2020 #COleg: HB20-1072, Study Emerging Technologies For Water Management

Water from the Colorado River irrigates farmland in the Grand Valley. The state of Colorado is looking into how to fund a program that would pay irrigators to reduce their consumptive use in order to send water downstream to a savings account in Lake Powell. Photo credit: Brent Gardner-Smith/Aspen Journalism

From The Boulder Daily Camera (John Spina):

On the surface, HB20-1072 [Concerning a requirement that the university of Colorado study potential uses of emerging technologies to more effectively manage Colorado’s water supply, and, in connection therewith, making an appropriation, conditioned on the receipt of matching funds from gifts, grants, and donations] appears basic, proposing the state match $40,000 in research funding for the University of Colorado and Colorado State University to study water management technology like remote sensors, cellular and satellite telemetry, areal observation, water resource forecasting and blockchain documentation.

Despite the relatively small dollar amount, the results from this study, said Evan Thomas, the director of the University of Colorado Boulder’s Mortenson Center and co-author of the bill, could create a better understanding of the entire state’s water portfolio and allow for more informed conversations about what can be done to preserve it.

“These technologies offer greater transparency, which can often lead to greater trust,” Thomas said. “Right now you just have a bunch of ditch riders, people you have to pay to go around and look at meters on people’s lands, and it’s expensive, it’s not done very often, the meters aren’t that good, and the farmers are suspicious. It’s adversarial.”

As a result, many water rights holders have strongly resisted any sort of change of use for fear of unintended consequences that could end up interrupting their supply.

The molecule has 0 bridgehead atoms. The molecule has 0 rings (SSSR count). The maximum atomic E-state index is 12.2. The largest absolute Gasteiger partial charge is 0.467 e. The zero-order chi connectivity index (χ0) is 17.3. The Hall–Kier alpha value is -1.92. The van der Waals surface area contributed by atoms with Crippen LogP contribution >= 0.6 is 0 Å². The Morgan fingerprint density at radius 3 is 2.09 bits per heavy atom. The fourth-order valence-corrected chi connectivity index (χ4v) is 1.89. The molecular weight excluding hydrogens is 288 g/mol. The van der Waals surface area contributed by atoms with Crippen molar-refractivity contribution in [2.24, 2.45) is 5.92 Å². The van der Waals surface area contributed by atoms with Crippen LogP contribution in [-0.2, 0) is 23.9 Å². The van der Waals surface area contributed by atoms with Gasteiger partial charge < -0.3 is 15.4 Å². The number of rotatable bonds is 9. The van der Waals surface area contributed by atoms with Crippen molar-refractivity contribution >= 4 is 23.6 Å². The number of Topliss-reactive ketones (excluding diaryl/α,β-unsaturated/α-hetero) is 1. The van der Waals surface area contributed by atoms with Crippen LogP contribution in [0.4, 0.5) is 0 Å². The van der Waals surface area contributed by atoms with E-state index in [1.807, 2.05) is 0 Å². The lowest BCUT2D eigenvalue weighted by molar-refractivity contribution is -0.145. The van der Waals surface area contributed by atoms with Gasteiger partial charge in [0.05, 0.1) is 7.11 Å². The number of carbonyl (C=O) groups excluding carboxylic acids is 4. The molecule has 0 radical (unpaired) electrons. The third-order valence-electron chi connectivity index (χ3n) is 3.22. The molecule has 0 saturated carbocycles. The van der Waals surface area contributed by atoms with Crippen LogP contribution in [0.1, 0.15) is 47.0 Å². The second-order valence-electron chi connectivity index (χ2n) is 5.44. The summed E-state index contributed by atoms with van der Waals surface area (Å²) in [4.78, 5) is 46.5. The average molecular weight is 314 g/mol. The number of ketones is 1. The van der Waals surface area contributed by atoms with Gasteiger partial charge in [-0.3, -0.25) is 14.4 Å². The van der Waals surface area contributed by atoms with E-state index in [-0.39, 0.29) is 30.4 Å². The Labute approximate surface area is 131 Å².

Furthermore, because water rights can be reduced if the entire allotment is not put to beneficial use each year, Blake Cooper, Boulder County’s agricultural resource manager, said farmers use as much water as they can, when they can, because they don’t know if it will be there later in the season.

“But,” Thomas said, “if you have more objective and more regular measures of water use and availability, as well as forecasting, and if you could be paid to conserve water instead of being penalized for using less water, it starts to create market incentives that will facilitate relationships (among water users) and let us to be a lot smarter and proactive about making sure that water is available year-round and year over year.”

While these markets already exist, with more robust data on how much water a right holder is using, how much water is currently available, and how much is forecast for later in the season, Thomas said right holders could trade water “quarterly, monthly, or even weekly potentially,” with more certainty it will not effect their own supply later in the year.

Dan Lisco, a hay farmer in Boulder County, installed remote soil moisture monitors on his farm last year. Because he could see when soil moisture was high and wouldn’t absorb any more water, he was able to turn off his center pivot irrigation system for several days throughout the season.

Not only did Lisco say this allowed him to save a little water and nearly eliminate runoff, which can lead to nutrient pollution and soil erosion, but it also cut down on pumping and electricity costs, which helped cover the costs of the monitors.

According to Phytech, the company that makes soil moisture monitors deployed by Lisco, the monitors can reduce a farm’s water use by up to 40%.

With the new technology discussed in House Bill 1072, Lisco could have extrapolated how much less water he was using and how much water was forecast for the rest of the season, then sold off any excess water to another farmer or environmental group looking to keep more water in the river to improve recreation opportunities and wildlife habitat.

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